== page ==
New orders for durable goods increased 1.2 percent in December following a 1.0 percent gain in November. For all of 2018, total durable-goods orders increased 7.3 percent. If aircraft are excluded, new orders for durable goods increased 0.9 percent in December following a 0.3 percent gain in November, making December’s gain the fifth in seven months. Durable-goods orders excluding aircraft are just 2.2 percent below the all-time high recorded in August 2018 (see chart).
Within the report on new orders for durable goods are data on new orders for capital equipment, or business investment. This subcategory is particularly important for two reasons. First, business investment can have a major impact on future productivity trends, and productivity is critical for helping offset cost increases as well as raising living standards over the long term. Second, capital-goods orders are important as they tend to be early indicators of turns in the business cycle. Real new orders for core capital goods — that is, real nondefense capital goods excluding aircraft — is one of the indicators in AIER’s Leading Indicators index.
On a nominal basis, new orders for core capital goods fell 0.7 percent in December following a drop of 1.0 percent in November. December saw the fourth drop in the last five months. For all of 2018, orders of core capital goods are up 6.1 percent.
The results for the categories of durable goods shown in the report were mixed in the latest month. Among the industries showing increases, motor vehicles rose 2.1 percent for the month and were up 8.3 percent in 2018, fabricated metal products gained 0.3 percent (9.0 percent for 2018), and the catchall “other durables” category increased 0.9 percent in December and was 3.2 percent ahead of last year.
Categories showing declines for December are primary metals, down 0.9 percent, putting the year-to-date gain for 2018 at 15.0 percent; computers and related equipment, off 8.3 percent in December and down 6.0 percent from 2017; communications equipment, down 5.0 percent for the month but up 7.3 percent for the year; electrical equipment and appliances, off 0.1 percent in December but up 5.4 percent for 2018; and machinery, 0.4 percent below November but 5.1 percent higher for all of 2018.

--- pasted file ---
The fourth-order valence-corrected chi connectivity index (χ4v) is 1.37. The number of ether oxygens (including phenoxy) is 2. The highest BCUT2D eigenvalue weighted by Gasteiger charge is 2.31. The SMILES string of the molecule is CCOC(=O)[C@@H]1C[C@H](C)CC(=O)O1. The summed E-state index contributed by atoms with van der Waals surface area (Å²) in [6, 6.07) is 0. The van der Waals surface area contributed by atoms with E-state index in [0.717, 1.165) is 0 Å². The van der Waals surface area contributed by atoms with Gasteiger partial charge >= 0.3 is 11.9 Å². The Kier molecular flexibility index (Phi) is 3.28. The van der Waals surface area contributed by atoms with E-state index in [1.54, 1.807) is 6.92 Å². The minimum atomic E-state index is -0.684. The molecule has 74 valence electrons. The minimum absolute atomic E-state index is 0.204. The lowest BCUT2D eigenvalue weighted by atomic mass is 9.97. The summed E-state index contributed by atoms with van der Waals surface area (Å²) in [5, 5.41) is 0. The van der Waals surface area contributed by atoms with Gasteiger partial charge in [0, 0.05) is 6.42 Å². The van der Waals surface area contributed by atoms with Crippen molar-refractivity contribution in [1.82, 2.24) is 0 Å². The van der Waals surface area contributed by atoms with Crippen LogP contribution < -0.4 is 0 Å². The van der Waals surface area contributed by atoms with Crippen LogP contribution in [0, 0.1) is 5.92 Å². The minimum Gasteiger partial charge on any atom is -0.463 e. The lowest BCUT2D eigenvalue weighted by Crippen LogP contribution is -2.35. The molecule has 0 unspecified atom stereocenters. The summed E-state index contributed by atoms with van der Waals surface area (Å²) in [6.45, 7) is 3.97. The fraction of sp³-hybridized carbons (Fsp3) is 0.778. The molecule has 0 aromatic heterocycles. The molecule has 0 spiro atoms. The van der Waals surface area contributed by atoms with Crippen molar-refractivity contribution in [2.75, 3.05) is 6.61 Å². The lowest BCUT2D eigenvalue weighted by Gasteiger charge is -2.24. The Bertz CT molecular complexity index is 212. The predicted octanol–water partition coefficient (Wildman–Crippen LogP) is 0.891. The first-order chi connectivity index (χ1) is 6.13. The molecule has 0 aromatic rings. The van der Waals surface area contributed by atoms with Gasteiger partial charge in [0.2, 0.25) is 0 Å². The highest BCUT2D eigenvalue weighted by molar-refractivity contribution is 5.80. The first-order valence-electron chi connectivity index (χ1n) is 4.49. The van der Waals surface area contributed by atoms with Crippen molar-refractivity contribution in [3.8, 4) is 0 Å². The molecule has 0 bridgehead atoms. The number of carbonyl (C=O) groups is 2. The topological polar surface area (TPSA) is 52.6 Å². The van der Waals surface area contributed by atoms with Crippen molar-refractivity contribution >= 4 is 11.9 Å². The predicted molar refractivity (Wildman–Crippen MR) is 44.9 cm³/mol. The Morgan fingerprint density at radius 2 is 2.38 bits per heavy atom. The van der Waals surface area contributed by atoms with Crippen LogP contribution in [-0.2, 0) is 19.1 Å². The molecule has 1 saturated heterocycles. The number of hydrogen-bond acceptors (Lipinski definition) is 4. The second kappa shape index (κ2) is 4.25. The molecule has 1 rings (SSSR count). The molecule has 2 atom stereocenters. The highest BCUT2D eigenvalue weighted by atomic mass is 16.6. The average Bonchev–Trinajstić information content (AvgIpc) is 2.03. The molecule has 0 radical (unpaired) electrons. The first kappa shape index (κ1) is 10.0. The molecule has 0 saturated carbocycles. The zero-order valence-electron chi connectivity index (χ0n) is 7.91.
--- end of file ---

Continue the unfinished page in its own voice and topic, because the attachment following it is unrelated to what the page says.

Other data out today include the latest weekly initial claims for unemployment. For the week ending February 16, claims totaled 216,000, down 23,000 from the prior week. The four-week average came in at 235,750 versus 231,750 in the prior week. While claims rose in the last few weeks, they may be moving lower again and remain at historically low levels, suggesting the labor market remains very tight.
Today’s data are slightly positive overall. The report on durable-goods orders suggests that demand remains relatively solid, though the recent weakness in orders for core capital goods is a concern. The weakness in capital-goods orders may reflect heightened uncertainty for business leaders over tariffs and trade policy as well as global economic conditions. Other data over the last several weeks have been somewhat softer, and data have been limited by the government shutdown. The most likely path remains continued economic expansion, but a heighted degree of caution is warranted.